Andrew S. Curran, Diderot and the Art of Thinking Freely

A spirited biography of the prophetic and sympathetic philosopher who helped build the foundations of the modern world.

Denis Diderot is often associated with the decades-long battle to bring the world’s first comprehensive Encyclopédie into existence. But his most daring writing took place in the shadows. Thrown into prison for his atheism in 1749, Diderot decided to reserve his best books for posterity – for us, in fact. In the astonishing cache of unpublished writings left behind after his death, Diderot challenged virtually all of his century’s accepted truths, from the sanctity of monarchy, to the racial justification of the slave trade, to the norms of human sexuality. One of Diderot’s most attentive readers during his lifetime was Catherine the Great, who not only supported him financially, but invited him to St. Petersburg to talk about the possibility of democratizing the Russian empire.

In this thematically organized biography, Andrew S. Curran vividly describes Diderot’s tormented relationship with Rousseau, his curious correspondence with Voltaire, his passionate affairs, and his often iconoclastic stands on art, theater, morality, politics, and religion. But what this book brings out most brilliantly is how the writer’s personal turmoil was an essential part of his genius and his ability to flout taboos, dogma, and convention.

Andrew Curran is the William Armstrong Professor of the Humanities and a member of Wesleyan University’s Romance Languages and Literatures department. His previous books include Sublime Disorder: Physical Monstrosity in Diderot’s Universe (Voltaire Foundation, University of Oxford, 2001) and The Anatomy of Blackness: Science and Slavery in an Age of Enlightenment (Johns Hopkins University Press, 2011).











When: Tue., January 15, 2019 at 6:30 pm
Where: The New York Society Library
53 E. 79th St.
212-288-6900
Price: $15
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A spirited biography of the prophetic and sympathetic philosopher who helped build the foundations of the modern world.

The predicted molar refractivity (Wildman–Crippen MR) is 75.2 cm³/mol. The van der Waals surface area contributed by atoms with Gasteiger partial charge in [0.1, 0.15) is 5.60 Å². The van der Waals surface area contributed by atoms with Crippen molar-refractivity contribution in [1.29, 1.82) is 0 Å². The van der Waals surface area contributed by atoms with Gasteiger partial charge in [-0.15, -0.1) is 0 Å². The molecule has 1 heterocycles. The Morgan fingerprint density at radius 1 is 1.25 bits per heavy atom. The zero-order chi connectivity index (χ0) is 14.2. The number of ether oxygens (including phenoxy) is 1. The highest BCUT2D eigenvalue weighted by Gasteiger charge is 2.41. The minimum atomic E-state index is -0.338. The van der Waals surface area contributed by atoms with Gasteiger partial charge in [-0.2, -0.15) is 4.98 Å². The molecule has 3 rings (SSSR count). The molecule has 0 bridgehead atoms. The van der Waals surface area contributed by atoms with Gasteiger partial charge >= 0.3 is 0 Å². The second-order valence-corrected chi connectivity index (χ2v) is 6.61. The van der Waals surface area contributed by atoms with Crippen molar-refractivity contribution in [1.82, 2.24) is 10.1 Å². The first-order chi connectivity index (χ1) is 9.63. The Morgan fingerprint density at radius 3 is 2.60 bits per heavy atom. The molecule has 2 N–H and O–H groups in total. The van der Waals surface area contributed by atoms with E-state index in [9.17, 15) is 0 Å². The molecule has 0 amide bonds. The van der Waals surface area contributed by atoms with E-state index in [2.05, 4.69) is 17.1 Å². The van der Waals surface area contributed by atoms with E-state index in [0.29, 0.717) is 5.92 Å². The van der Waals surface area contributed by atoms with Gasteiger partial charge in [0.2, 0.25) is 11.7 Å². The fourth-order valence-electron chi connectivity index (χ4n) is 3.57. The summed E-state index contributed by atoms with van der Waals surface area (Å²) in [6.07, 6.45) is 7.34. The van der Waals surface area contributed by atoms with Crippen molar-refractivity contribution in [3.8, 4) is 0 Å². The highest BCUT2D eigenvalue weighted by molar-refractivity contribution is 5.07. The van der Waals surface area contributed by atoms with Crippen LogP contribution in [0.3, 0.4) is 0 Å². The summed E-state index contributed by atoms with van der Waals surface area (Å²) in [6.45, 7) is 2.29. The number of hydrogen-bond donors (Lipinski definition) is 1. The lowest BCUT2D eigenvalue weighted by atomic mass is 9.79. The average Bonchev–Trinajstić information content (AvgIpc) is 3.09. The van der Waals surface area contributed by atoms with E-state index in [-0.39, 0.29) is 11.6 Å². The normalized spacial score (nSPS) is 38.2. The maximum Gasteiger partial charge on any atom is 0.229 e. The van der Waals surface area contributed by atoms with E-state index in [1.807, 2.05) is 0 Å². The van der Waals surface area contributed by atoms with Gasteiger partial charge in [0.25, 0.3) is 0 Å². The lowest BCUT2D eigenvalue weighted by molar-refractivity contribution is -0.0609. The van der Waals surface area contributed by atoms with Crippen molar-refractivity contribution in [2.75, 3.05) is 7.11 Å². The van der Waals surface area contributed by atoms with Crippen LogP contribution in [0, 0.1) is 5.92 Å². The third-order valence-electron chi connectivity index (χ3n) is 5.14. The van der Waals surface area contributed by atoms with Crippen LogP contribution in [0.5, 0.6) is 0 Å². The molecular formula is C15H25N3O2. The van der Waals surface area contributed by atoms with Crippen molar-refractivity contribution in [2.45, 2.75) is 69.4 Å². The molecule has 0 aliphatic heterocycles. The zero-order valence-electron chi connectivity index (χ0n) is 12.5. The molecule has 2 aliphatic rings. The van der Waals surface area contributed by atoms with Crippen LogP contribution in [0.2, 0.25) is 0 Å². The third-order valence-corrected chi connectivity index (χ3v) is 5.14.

Denis Diderot is often associated with the decades-long battle to bring the world’s first comprehensive Encyclopédie into existence. But his most daring writing took place in the shadows. Thrown into prison for his atheism in 1749, Diderot decided to reserve his best books for posterity – for us, in fact. In the astonishing cache of unpublished writings left behind after his death, Diderot challenged virtually all of his century’s accepted truths, from the sanctity of monarchy, to the racial justification of the slave trade, to the norms of human sexuality. One of Diderot’s most attentive readers during his lifetime was Catherine the Great, who not only supported him financially, but invited him to St. Petersburg to talk about the possibility of democratizing the Russian empire.

In this thematically organized biography, Andrew S. Curran vividly describes Diderot’s tormented relationship with Rousseau, his curious correspondence with Voltaire, his passionate affairs, and his often iconoclastic stands on art, theater, morality, politics, and religion. But what this book brings out most brilliantly is how the writer’s personal turmoil was an essential part of his genius and his ability to flout taboos, dogma, and convention.

Andrew Curran is the William Armstrong Professor of the Humanities and a member of Wesleyan University’s Romance Languages and Literatures department. His previous books include Sublime Disorder: Physical Monstrosity in Diderot’s Universe (Voltaire Foundation, University of Oxford, 2001) and The Anatomy of Blackness: Science and Slavery in an Age of Enlightenment (Johns Hopkins University Press, 2011).

Buy tickets/get more info now